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From jwool...@apache.org
Subject cvs commit: httpd-2.0 STATUS
Date Mon, 04 Jun 2001 15:29:55 GMT
jwoolley    01/06/04 08:29:55

  Modified:    .        STATUS
  Log:
  Further explain the custom bucket types idea for mod_file_cache
  
  Revision  Changes    Path
  1.241     +31 -36    httpd-2.0/STATUS
  
  Index: STATUS
  ===================================================================
  RCS file: /home/cvs/httpd-2.0/STATUS,v
  retrieving revision 1.240
  retrieving revision 1.241
  diff -u -d -u -r1.240 -r1.241
  --- STATUS	2001/06/04 14:20:20	1.240
  +++ STATUS	2001/06/04 15:29:53	1.241
  @@ -1,5 +1,5 @@
   APACHE 2.0 STATUS:						-*-text-*-
  -Last modified at [$Date: 2001/06/04 14:20:20 $]
  +Last modified at [$Date: 2001/06/04 15:29:53 $]
   
   Release:
   
  @@ -93,44 +93,39 @@
         for use on a sendfile call (because the filepointer is not used, 
         in sendfile) it is NOT okay for threads to share a file handle
         for reads or writes (because the filepointer is used in reads
  -      and writes).
  -
  -      You can share a file handle across threads in Windows if you
  -      open the file for OVERLAPPED io. A file opened for overlapped
  -      io does not have a file pointer; each thread must manage
  -      tracking its location in the file explicity. This is a cool
  -      feature IMHO.  APR would need to be expanded to handle 
  -      reading and writing to files opened for overlapped io 
  -      (specifically to manage a per-thread file pointer and handle
  -      async io events internal to APR). This doesn't fix the problem
  -      under *ix though. 
  +      and writes).  This may also be broken on a few quirky platforms
  +      whose sendfile() actually uses the file pointer.  Jeff was looking
  +      into that.
   
         Potential Solutions:
         1. We either need to ensure that a cached file handle is only
  -      used on a sendfile call (Bill prefers this solution. I think.).
  -      2. Cliff Wooley has some ideas about special purpose buckets
  -      that would recognise when an apr_file_t is cached (thus shared)
  -      and do the right thing (locking, whatever) to ensure that the
  -      filepointer does not get trashed.
  -      3.?
  -
  -    * There is a big leak of MMAPs that occurs in modules such as
  -      mod_file_cache that needs to be taken care of.  Several
  -      potential solutions were tossed about on new-httpd and apr-dev
  -      in late April/early May.  Perhaps the cleanest proposed
  -      approaches were the following:
  -          - dup the cached apr_file_t into the request pool on each
  -            request so that the MMAP is created in the request pool
  -          - just cache the FD, not the whole apr_file_t.  Build the apr_file_t
  -            and its apr_bucket_file in the request pool.
  -          - add an extra parameter to apr_bucket_file_create() which is the
  -            pool that an MMAP (if any) for that file should be created in
  -      [Bill says that this memory leak has been fixed in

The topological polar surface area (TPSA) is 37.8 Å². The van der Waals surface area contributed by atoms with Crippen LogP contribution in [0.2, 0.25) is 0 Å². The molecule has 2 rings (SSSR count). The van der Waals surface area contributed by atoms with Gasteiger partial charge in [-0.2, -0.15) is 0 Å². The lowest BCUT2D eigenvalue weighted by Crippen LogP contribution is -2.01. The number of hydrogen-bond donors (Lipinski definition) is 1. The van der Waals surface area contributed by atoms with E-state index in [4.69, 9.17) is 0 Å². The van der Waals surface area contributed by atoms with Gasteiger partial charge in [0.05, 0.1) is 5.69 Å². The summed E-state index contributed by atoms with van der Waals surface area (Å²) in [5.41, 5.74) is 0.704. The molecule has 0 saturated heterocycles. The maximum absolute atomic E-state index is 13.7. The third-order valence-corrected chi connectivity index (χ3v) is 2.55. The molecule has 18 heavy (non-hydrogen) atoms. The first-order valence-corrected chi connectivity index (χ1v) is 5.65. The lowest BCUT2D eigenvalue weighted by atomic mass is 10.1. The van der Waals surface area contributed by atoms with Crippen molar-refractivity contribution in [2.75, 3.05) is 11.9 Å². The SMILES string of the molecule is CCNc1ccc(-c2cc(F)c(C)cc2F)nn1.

-      mod_file_cache. We now create a new apr_file_t in the request pool that 
  -      we send on the ap_send_fd in mod_file_cache. There are other significant
  -      problems (see above)]
  -
  -
  +         used on a sendfile call (Bill prefers this solution. I think.).
  +      2. Cliff Woolley has some ideas about a custom bucket type
  +         that would recognise when an apr_file_t is cached (thus shared
  +         across threads) and do the right thing to ensure that the
  +         filepointer does not get trashed.  The idea here is that the
  +         "cacheable" file bucket would never allow its file handle to be
  +         read by any method OTHER than sendfile.  Attempts to do otherwise
  +         would result in the file being re-opened for sync io into the
  +         request pool, and the new file handle would get put into a regular
  +         file bucket which would then be read.  This method thus incorporates
  +         the spirit of solution #1 while having a fall-back protection
  +         scheme.  Note that mod_file_cache can still attempt to
  +         be discriminatory and DECLINE requests that it believes will
  +         result in an apr_bucket_read() call; this solution just allows
  +         it to not worry TOO much about missing some cases.  Note that
  +         no locking is involved, and in the worst case (ie, when the cached
  +         file bucket is read) we are no worse off performance-wise than
  +         if we'd just DECLINED in the first place.  Patch forthcoming.
  +      3. You can share a file handle across threads in Windows if you
  +         open the file for OVERLAPPED io. A file opened for overlapped
  +         io does not have a file pointer; each thread must manage
  +         tracking its location in the file explicity. This is a cool
  +         feature IMHO.  APR would need to be expanded to handle 
  +         reading and writing to files opened for overlapped io 
  +         (specifically to manage a per-thread file pointer and handle
  +         async io events internal to APR). This doesn't fix the problem
  +         under *ix though. 
   
       * There is a bug in how we sort some hooks, at least the pre-config
         hook.  The first time we call the hooks, they are in the correct 
  
  
  

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